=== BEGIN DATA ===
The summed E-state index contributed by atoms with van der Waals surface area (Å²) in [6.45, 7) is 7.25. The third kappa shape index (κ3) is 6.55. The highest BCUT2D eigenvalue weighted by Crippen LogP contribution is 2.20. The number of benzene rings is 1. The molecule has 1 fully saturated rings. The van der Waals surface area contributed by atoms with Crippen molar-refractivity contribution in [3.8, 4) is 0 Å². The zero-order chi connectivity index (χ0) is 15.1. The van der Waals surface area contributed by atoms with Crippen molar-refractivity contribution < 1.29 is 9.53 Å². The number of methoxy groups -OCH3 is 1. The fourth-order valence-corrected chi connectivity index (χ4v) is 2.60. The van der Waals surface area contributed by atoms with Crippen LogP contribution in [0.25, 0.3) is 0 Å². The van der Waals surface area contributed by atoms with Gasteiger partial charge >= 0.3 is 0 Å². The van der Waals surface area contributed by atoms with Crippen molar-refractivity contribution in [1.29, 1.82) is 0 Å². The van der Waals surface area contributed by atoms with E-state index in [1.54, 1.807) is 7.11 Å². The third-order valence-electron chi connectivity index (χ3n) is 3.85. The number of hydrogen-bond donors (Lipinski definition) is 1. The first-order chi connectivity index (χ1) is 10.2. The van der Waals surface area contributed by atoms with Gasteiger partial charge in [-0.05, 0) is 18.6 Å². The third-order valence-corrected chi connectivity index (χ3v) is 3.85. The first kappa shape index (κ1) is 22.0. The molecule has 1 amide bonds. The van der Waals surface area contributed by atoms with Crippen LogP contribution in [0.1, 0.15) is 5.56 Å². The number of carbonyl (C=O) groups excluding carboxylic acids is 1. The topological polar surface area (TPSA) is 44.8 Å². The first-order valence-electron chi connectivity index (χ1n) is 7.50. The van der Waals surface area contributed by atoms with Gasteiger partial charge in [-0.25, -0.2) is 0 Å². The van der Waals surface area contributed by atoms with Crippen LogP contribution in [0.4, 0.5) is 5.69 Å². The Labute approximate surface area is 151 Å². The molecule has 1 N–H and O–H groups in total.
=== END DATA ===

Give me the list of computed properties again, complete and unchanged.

The summed E-state index contributed by atoms with van der Waals surface area (Å²) in [6.45, 7) is 7.25. The third kappa shape index (κ3) is 6.55. The highest BCUT2D eigenvalue weighted by Crippen LogP contribution is 2.20. The number of benzene rings is 1. The molecule has 1 fully saturated rings. The van der Waals surface area contributed by atoms with Crippen molar-refractivity contribution in [3.8, 4) is 0 Å². The zero-order chi connectivity index (χ0) is 15.1. The van der Waals surface area contributed by atoms with Crippen molar-refractivity contribution < 1.29 is 9.53 Å². The number of methoxy groups -OCH3 is 1. The fourth-order valence-corrected chi connectivity index (χ4v) is 2.60. The van der Waals surface area contributed by atoms with Crippen LogP contribution in [0.25, 0.3) is 0 Å². The van der Waals surface area contributed by atoms with Gasteiger partial charge >= 0.3 is 0 Å². The van der Waals surface area contributed by atoms with Crippen molar-refractivity contribution in [1.29, 1.82) is 0 Å². The van der Waals surface area contributed by atoms with E-state index in [1.54, 1.807) is 7.11 Å². The third-order valence-electron chi connectivity index (χ3n) is 3.85. The number of hydrogen-bond donors (Lipinski definition) is 1. The first-order chi connectivity index (χ1) is 10.2. The van der Waals surface area contributed by atoms with Gasteiger partial charge in [-0.05, 0) is 18.6 Å². The third-order valence-corrected chi connectivity index (χ3v) is 3.85. The first kappa shape index (κ1) is 22.0. The molecule has 1 amide bonds. The van der Waals surface area contributed by atoms with Crippen LogP contribution in [0.1, 0.15) is 5.56 Å². The number of carbonyl (C=O) groups excluding carboxylic acids is 1. The topological polar surface area (TPSA) is 44.8 Å². The first-order valence-electron chi connectivity index (χ1n) is 7.50. The van der Waals surface area contributed by atoms with Gasteiger partial charge in [-0.25, -0.2) is 0 Å². The van der Waals surface area contributed by atoms with Crippen LogP contribution in [0.4, 0.5) is 5.69 Å². The Labute approximate surface area is 151 Å². The molecule has 1 N–H and O–H groups in total.